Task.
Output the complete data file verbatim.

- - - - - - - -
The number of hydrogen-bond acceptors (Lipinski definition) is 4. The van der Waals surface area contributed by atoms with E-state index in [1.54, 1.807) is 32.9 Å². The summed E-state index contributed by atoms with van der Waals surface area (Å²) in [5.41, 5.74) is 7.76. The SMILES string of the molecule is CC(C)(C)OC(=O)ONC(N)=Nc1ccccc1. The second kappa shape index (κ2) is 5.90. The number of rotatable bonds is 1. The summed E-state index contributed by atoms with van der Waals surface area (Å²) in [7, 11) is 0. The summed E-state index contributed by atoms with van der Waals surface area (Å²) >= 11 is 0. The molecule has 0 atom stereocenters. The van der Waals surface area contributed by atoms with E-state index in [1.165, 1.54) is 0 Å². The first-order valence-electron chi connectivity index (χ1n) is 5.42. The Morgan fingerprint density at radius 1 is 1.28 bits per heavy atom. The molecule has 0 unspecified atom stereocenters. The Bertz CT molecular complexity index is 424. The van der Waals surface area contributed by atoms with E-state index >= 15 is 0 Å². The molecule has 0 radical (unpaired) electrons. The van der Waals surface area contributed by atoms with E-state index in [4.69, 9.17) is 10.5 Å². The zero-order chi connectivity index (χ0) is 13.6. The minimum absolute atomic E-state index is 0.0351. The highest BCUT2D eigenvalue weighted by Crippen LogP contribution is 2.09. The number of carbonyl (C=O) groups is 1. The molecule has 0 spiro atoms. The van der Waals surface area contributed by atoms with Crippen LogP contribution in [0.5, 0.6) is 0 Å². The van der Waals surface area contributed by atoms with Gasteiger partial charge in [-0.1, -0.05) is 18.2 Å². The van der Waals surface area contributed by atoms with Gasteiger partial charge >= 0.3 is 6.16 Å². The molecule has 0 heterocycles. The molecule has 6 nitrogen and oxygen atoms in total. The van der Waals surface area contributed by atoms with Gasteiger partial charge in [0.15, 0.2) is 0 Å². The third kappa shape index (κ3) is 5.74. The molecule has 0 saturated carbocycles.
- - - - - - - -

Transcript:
The number of hydrogen-bond acceptors (Lipinski definition) is 4. The van der Waals surface area contributed by atoms with E-state index in [1.54, 1.807) is 32.9 Å². The summed E-state index contributed by atoms with van der Waals surface area (Å²) in [5.41, 5.74) is 7.76. The SMILES string of the molecule is CC(C)(C)OC(=O)ONC(N)=Nc1ccccc1. The second kappa shape index (κ2) is 5.90. The number of rotatable bonds is 1. The summed E-state index contributed by atoms with van der Waals surface area (Å²) in [7, 11) is 0. The summed E-state index contributed by atoms with van der Waals surface area (Å²) >= 11 is 0. The molecule has 0 atom stereocenters. The van der Waals surface area contributed by atoms with E-state index in [1.165, 1.54) is 0 Å². The first-order valence-electron chi connectivity index (χ1n) is 5.42. The Morgan fingerprint density at radius 1 is 1.28 bits per heavy atom. The molecule has 0 unspecified atom stereocenters. The Bertz CT molecular complexity index is 424. The van der Waals surface area contributed by atoms with E-state index >= 15 is 0 Å². The molecule has 0 radical (unpaired) electrons. The van der Waals surface area contributed by atoms with E-state index in [4.69, 9.17) is 10.5 Å². The zero-order chi connectivity index (χ0) is 13.6. The minimum absolute atomic E-state index is 0.0351. The highest BCUT2D eigenvalue weighted by Crippen LogP contribution is 2.09. The number of carbonyl (C=O) groups is 1. The molecule has 0 spiro atoms. The van der Waals surface area contributed by atoms with Crippen LogP contribution in [0.5, 0.6) is 0 Å². The van der Waals surface area contributed by atoms with Gasteiger partial charge in [-0.1, -0.05) is 18.2 Å². The van der Waals surface area contributed by atoms with Gasteiger partial charge >= 0.3 is 6.16 Å². The molecule has 0 heterocycles. The molecule has 6 nitrogen and oxygen atoms in total. The van der Waals surface area contributed by atoms with Gasteiger partial charge in [0.15, 0.2) is 0 Å². The third kappa shape index (κ3) is 5.74. The molecule has 0 saturated carbocycles.